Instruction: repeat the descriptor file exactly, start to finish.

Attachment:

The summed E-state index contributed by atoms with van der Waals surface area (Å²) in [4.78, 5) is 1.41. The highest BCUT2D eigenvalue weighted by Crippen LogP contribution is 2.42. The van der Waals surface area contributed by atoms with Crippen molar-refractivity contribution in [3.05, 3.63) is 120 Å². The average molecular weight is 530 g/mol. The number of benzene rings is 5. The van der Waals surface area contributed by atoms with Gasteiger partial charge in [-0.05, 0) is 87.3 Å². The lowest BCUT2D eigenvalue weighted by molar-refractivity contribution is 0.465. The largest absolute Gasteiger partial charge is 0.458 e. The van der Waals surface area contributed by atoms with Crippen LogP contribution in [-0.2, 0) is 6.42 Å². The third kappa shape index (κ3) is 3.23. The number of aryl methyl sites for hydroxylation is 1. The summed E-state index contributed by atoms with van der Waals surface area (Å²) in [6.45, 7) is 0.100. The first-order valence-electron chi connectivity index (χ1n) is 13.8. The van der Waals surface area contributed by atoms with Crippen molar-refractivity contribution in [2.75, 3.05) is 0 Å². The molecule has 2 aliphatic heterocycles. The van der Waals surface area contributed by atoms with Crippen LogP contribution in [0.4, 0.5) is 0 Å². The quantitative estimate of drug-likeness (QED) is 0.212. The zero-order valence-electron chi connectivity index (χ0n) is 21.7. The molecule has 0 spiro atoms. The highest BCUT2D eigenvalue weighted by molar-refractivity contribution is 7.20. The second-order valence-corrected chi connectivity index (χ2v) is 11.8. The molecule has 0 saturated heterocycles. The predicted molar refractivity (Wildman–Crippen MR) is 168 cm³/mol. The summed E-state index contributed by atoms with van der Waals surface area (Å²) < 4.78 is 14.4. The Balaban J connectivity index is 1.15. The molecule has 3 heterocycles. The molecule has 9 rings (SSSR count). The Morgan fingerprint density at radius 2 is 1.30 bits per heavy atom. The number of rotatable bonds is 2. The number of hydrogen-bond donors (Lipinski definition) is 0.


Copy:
The summed E-state index contributed by atoms with van der Waals surface area (Å²) in [4.78, 5) is 1.41. The highest BCUT2D eigenvalue weighted by Crippen LogP contribution is 2.42. The van der Waals surface area contributed by atoms with Crippen molar-refractivity contribution in [3.05, 3.63) is 120 Å². The average molecular weight is 530 g/mol. The number of benzene rings is 5. The van der Waals surface area contributed by atoms with Gasteiger partial charge in [-0.05, 0) is 87.3 Å². The lowest BCUT2D eigenvalue weighted by molar-refractivity contribution is 0.465. The largest absolute Gasteiger partial charge is 0.458 e. The van der Waals surface area contributed by atoms with Crippen LogP contribution in [-0.2, 0) is 6.42 Å². The third kappa shape index (κ3) is 3.23. The number of aryl methyl sites for hydroxylation is 1. The summed E-state index contributed by atoms with van der Waals surface area (Å²) in [6.45, 7) is 0.100. The first-order valence-electron chi connectivity index (χ1n) is 13.8. The van der Waals surface area contributed by atoms with Crippen molar-refractivity contribution in [2.75, 3.05) is 0 Å². The molecule has 2 aliphatic heterocycles. The van der Waals surface area contributed by atoms with Crippen LogP contribution in [0.4, 0.5) is 0 Å². The quantitative estimate of drug-likeness (QED) is 0.212. The zero-order valence-electron chi connectivity index (χ0n) is 21.7. The molecule has 0 spiro atoms. The highest BCUT2D eigenvalue weighted by molar-refractivity contribution is 7.20. The second-order valence-corrected chi connectivity index (χ2v) is 11.8. The molecule has 0 saturated heterocycles. The predicted molar refractivity (Wildman–Crippen MR) is 168 cm³/mol. The summed E-state index contributed by atoms with van der Waals surface area (Å²) < 4.78 is 14.4. The Balaban J connectivity index is 1.15. The molecule has 3 heterocycles. The molecule has 9 rings (SSSR count). The Morgan fingerprint density at radius 2 is 1.30 bits per heavy atom. The number of rotatable bonds is 2. The number of hydrogen-bond donors (Lipinski definition) is 0.